Games: are they necessarily good for your child?
Ask a parent to let her child play computer games in place of watching an educational video to learn the same thing, and we will tend to see expressions of doubt, a little wonder and even disapproval. This is all very understandable, since games, especially the digital ones, do not have a great reputation over the years, having been associated with such terms as gaming addiction, fun and entertainment. A game to promote serious learning, with rigor? You must be joking.
There are games that distract, and there are games that teach. How can we tell them apart?
As early as 2009, experts have argued that:
games can engage players in learning that is specifically applicable to “schooling;” and there are means by which teachers can leverage the learning in such games without disrupting the worlds of either play or school.
As much as we wish to deny and exercise control over our children’s exposure to games, we can no longer deny that digital games are so much a part of our children’s lives, so ingrained in the ecosystem of the devices they interact with, almost at every waking moment. So the ability to discern and choose the right gaming product for our children is critical.
I would recommend that we look to the following criteria when discerning whether a game is good for your child. These criteria rank in order of decreasing importance:
Game Design is paramount
Game-based learning resources need to have learning at the front of their design. This means that any game that is designed for learning should feature activities that involve the cognitive or affective application of key concepts that a learner should be learning as part of the gameplay. This is what I call ‘deliberate learning in gaming’. It contrasts with ‘incidental learning’, where a learner begins to grasp some elements of a concept only after repeated trial-and-error attempts. Deliberate learning is a more productive way to learn and when it is core to a game design, the game becomes an efficacious and engaging instructional instrument. STEAMValley is one such example of a learning game that is designed with deliberate learning in mind. Nested within STEMWerkz (www.stemwerkz.org), it challenges the learner to make calculations and mathematical projections on cost-to-benefit analyses, apply design principles in town planning, while solving problems in science and technology within the town of STEAMValley. In playing this game, the learner becomes a problem identifier and a solver at the same time, while learning the basic concepts of science and seeing their applications in real-life situations.
Only meaningful experiences are relevant to the learner.
When an experience is meaningful, it becomes engaging. In the domain of STEM, meaningful experiences are often derived from an understanding of how nature responds to changes, and from the ability to solve a problem in the natural or artificial world. In the younger years, learners could derive meaning and joy from assembling something (think Lego bricks), winning something (think competitions), achieving something (think recognitions, especially the unique ones like baseball cards). These activities add to the self-actualization in the learner’s pool of needs, and help to build self-confidence and interest in these activities. In the digital world of STEM education, unique awards, badges and digital objects can be highly effective in making the total learning experience highly meaningful to the learner. For example, in STEMWerkz Quests, a learner achieves a unique digital badge with every successful completion of a learning packet. This badge takes on a physical form when it is mailed to the learner for her to pin it on her school bag to show her friends. This also inadvertently builds social currency as the learner is able to show and demonstrate what she now knows.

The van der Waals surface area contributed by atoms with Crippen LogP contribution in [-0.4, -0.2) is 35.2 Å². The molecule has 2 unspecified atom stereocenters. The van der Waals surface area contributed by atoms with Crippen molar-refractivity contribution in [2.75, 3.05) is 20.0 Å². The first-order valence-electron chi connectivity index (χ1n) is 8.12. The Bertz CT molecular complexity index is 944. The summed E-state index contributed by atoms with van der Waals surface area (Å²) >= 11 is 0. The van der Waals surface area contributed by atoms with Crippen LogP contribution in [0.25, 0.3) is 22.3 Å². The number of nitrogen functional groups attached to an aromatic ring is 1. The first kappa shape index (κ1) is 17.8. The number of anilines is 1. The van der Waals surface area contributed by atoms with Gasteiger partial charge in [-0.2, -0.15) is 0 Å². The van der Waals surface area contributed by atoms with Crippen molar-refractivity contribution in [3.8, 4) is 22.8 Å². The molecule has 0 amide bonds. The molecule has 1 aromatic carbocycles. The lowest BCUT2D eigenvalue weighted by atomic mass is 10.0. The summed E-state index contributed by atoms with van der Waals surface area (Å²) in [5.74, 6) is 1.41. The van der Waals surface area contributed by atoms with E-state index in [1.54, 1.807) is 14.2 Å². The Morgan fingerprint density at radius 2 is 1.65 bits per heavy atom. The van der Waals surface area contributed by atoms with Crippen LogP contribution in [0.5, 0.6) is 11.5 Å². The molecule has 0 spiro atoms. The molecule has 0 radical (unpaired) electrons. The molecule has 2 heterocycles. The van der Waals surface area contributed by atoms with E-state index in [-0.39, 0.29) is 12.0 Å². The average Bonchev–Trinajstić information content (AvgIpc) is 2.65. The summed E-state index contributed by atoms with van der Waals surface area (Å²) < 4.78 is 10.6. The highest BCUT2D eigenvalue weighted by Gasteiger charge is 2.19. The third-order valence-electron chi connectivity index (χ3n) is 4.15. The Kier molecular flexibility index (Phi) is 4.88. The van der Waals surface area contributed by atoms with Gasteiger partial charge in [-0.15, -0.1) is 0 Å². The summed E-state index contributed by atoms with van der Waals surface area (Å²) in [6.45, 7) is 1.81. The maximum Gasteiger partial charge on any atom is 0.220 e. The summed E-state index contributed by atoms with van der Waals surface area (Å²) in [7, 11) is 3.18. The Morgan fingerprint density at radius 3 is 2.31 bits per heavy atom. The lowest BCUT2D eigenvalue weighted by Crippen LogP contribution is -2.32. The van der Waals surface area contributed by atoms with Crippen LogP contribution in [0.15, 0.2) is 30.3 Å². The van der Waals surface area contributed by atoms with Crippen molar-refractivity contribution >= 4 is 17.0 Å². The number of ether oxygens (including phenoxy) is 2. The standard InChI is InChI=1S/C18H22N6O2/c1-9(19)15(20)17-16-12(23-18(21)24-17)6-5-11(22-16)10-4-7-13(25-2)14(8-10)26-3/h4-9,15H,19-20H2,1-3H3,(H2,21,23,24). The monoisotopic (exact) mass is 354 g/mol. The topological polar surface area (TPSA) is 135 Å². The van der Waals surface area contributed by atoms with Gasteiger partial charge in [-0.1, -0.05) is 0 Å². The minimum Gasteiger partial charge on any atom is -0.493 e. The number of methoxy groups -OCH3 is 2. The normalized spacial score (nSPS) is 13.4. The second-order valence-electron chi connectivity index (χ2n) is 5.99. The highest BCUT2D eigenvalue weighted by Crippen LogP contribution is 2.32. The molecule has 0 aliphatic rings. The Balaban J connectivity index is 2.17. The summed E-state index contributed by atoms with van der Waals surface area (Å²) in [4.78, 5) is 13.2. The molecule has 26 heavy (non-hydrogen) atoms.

A contagious learning experience builds buzz in a positive upward spiral
What makes us want to talk about something to our friends? One part of the answer comes from what Jonah Berger calls ‘Social Currency’, which he defines as “about people talking about things to make themselves look good, rather than bad”. This isn’t a bad thing and should not be brushed off as an act of trying to show off. On the contrary, when oversighted with the right mindset, it can be a powerful force that drives people to better themselves and contribute to their micro-environment and community. From our experience, a learner develops social currency when he shows, shares and compares what he knows or has with his peers. Take STEAMValley Challenge for example — in this digital competition, the top 10 players each month are awarded a unique building that they can install in their towns. The ability to visit other players’ towns and explore their friends’ town designs also accord another dimension for sharing, making the learning experience more contagious.
So why is a learning experience that is contagious good for your children? This is because when people play or learn as a group, the sense of community attracts them to the learning experience, motivating them to participate, deriving joy in the process (also known as having fun). That’s why we see many successful online games often have features that encourage players to work together and build communities, which in turn increases player engagement, sometimes dangerously to the point of addiction.
Thus, while a contagious learning experience is one of the considerations for a game that is good for our children, it should be the least important of three considerations I have proposed earlier, but it is still an important one to look at, because ultimately, we want our children to be engaged in the learning process, in the right way, and for the right reasons.